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Multi-Way Conventional loudspeakers with crossovers

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Old 13th December 2012, 09:09 AM   #21
Rudolf is offline Rudolf  Germany
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Originally Posted by paulspencer View Post
Dipoles increase the sound stage depth due to the strong front wall reflection - basically they are creating a secondary phantom acoustic source - imagine that the front wall were a tinted glass mirror. The sound stage is made artifically deeper. It can be a desirable effect ... However, in other situations where you want a focused sharp image, dipoles don't perform as well. You don't get the same pinpoint imaging ...
this probably needs to be discussed in more detail.
It is true that the Initial Time Delay Gap (ITDG) of front (and side) wall reflections will move the sound stage towards the front wall. This is desirable IMHO, not least because it very much helps to clear the sound from the speakers.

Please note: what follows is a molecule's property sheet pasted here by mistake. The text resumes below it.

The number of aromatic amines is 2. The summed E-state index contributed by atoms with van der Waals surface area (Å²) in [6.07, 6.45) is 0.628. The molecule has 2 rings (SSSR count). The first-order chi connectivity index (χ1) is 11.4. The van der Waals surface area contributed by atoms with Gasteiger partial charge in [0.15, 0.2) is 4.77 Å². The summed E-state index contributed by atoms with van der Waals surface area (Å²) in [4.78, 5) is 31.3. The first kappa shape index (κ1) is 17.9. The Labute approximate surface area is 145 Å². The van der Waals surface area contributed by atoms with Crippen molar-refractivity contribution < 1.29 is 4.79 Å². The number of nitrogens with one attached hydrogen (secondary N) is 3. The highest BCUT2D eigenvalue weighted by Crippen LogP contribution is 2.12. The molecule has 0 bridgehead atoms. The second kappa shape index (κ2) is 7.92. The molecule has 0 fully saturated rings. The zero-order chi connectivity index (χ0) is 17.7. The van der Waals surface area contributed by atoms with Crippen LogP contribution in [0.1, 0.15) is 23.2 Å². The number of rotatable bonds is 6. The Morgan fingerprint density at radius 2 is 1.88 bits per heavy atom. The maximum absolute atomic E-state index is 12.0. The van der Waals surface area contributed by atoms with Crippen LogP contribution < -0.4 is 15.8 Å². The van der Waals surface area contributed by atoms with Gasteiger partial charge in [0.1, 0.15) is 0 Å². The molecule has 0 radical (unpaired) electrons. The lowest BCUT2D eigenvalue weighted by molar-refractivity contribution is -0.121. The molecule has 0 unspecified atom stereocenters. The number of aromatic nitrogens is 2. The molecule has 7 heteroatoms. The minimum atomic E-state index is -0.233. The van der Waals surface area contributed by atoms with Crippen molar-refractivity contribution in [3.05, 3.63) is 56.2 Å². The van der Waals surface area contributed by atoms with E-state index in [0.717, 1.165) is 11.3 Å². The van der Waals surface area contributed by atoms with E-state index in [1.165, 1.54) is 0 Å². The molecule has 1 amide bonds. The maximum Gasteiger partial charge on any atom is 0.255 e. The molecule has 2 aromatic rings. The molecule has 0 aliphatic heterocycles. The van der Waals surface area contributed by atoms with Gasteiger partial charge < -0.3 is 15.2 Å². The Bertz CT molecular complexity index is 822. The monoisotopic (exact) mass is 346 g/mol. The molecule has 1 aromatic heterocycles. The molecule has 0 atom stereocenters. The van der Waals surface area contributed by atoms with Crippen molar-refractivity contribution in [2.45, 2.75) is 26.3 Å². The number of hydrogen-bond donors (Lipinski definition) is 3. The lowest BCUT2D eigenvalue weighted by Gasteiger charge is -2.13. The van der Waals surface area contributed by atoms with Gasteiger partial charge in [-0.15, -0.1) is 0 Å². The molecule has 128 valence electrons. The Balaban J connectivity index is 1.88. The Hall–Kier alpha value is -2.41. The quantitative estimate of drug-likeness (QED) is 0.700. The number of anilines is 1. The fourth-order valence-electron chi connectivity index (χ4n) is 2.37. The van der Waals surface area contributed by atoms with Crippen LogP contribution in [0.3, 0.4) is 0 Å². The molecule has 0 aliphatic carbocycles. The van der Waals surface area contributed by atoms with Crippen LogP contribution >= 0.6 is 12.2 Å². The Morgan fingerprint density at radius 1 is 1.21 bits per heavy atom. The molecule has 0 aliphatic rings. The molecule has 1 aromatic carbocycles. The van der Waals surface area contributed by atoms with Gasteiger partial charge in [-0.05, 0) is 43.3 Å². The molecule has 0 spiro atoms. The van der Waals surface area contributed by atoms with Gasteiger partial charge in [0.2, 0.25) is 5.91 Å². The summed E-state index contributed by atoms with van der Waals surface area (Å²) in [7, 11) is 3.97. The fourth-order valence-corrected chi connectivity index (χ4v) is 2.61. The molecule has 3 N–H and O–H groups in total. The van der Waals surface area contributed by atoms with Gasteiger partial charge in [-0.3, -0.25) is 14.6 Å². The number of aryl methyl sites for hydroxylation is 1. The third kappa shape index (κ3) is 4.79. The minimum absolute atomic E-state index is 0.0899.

Now let’s look at fig. 5.2 in Tooles “Sound Reproduction” (page 70). “Image integrity and size” as well as “source broadening” is controlled in the 500-5000 Hz region mainly, centered around 2 kHz. We don’t need to eliminate all front wall reflections and for all frequencies. Just picking out the first reflection and the right frequency range helps a lot. I had great success with small (30x30 cm) patches of 4 cm Basotect BASF PlasticsPortal - Basotect placed at the mirror positions. They lowered the first reflection from the front wall to -20 dB. Fig. 6.7 will tell you that this is sufficient for most people.

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Old 13th December 2012, 01:38 PM   #22
a_tewinkel is offline a_tewinkel  Netherlands
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Originally Posted by Charles Darwin View Post
I fail to see a qualitative difference between using a reverb and using speakers which spread their sound all over the place in an only lightly (or not at all) damped room.
Except that a reverb is more controllable.
Reverb should arrive from different angles and specifically from large lateral angles to lower IACC. Reverb which comes from the speakers will sound louder and less spacious because the brain has more difficulty with de-reverberation.
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